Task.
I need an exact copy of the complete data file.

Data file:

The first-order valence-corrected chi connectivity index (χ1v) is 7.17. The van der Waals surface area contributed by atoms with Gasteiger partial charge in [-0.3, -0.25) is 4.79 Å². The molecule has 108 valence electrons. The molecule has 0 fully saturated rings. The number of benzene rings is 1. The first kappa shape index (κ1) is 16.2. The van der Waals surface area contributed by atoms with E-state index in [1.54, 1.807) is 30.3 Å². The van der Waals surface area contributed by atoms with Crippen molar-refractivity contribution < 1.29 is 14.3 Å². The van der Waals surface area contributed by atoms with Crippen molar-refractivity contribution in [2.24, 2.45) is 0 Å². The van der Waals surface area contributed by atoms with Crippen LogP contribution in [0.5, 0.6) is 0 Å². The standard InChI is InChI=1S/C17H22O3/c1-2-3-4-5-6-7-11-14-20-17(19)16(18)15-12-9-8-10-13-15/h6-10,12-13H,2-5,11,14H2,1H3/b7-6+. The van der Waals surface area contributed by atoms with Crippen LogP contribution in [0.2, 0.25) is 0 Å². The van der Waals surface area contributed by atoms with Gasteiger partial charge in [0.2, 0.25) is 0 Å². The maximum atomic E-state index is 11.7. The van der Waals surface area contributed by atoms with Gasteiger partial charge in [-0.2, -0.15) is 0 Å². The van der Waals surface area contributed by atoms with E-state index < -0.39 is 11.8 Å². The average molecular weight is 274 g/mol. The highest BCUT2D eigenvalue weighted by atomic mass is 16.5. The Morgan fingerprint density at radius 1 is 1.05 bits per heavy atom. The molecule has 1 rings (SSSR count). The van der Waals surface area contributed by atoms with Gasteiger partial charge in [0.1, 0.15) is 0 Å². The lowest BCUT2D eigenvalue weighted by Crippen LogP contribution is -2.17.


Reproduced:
The first-order valence-corrected chi connectivity index (χ1v) is 7.17. The van der Waals surface area contributed by atoms with Gasteiger partial charge in [-0.3, -0.25) is 4.79 Å². The molecule has 108 valence electrons. The molecule has 0 fully saturated rings. The number of benzene rings is 1. The first kappa shape index (κ1) is 16.2. The van der Waals surface area contributed by atoms with E-state index in [1.54, 1.807) is 30.3 Å². The van der Waals surface area contributed by atoms with Crippen molar-refractivity contribution < 1.29 is 14.3 Å². The van der Waals surface area contributed by atoms with Crippen molar-refractivity contribution in [2.24, 2.45) is 0 Å². The van der Waals surface area contributed by atoms with Crippen LogP contribution in [0.5, 0.6) is 0 Å². The standard InChI is InChI=1S/C17H22O3/c1-2-3-4-5-6-7-11-14-20-17(19)16(18)15-12-9-8-10-13-15/h6-10,12-13H,2-5,11,14H2,1H3/b7-6+. The van der Waals surface area contributed by atoms with Crippen LogP contribution in [0.2, 0.25) is 0 Å². The van der Waals surface area contributed by atoms with Gasteiger partial charge in [0.2, 0.25) is 0 Å². The maximum atomic E-state index is 11.7. The van der Waals surface area contributed by atoms with Gasteiger partial charge in [-0.2, -0.15) is 0 Å². The van der Waals surface area contributed by atoms with E-state index < -0.39 is 11.8 Å². The average molecular weight is 274 g/mol. The highest BCUT2D eigenvalue weighted by atomic mass is 16.5. The Morgan fingerprint density at radius 1 is 1.05 bits per heavy atom. The molecule has 1 rings (SSSR count). The van der Waals surface area contributed by atoms with Gasteiger partial charge in [0.1, 0.15) is 0 Å². The lowest BCUT2D eigenvalue weighted by Crippen LogP contribution is -2.17.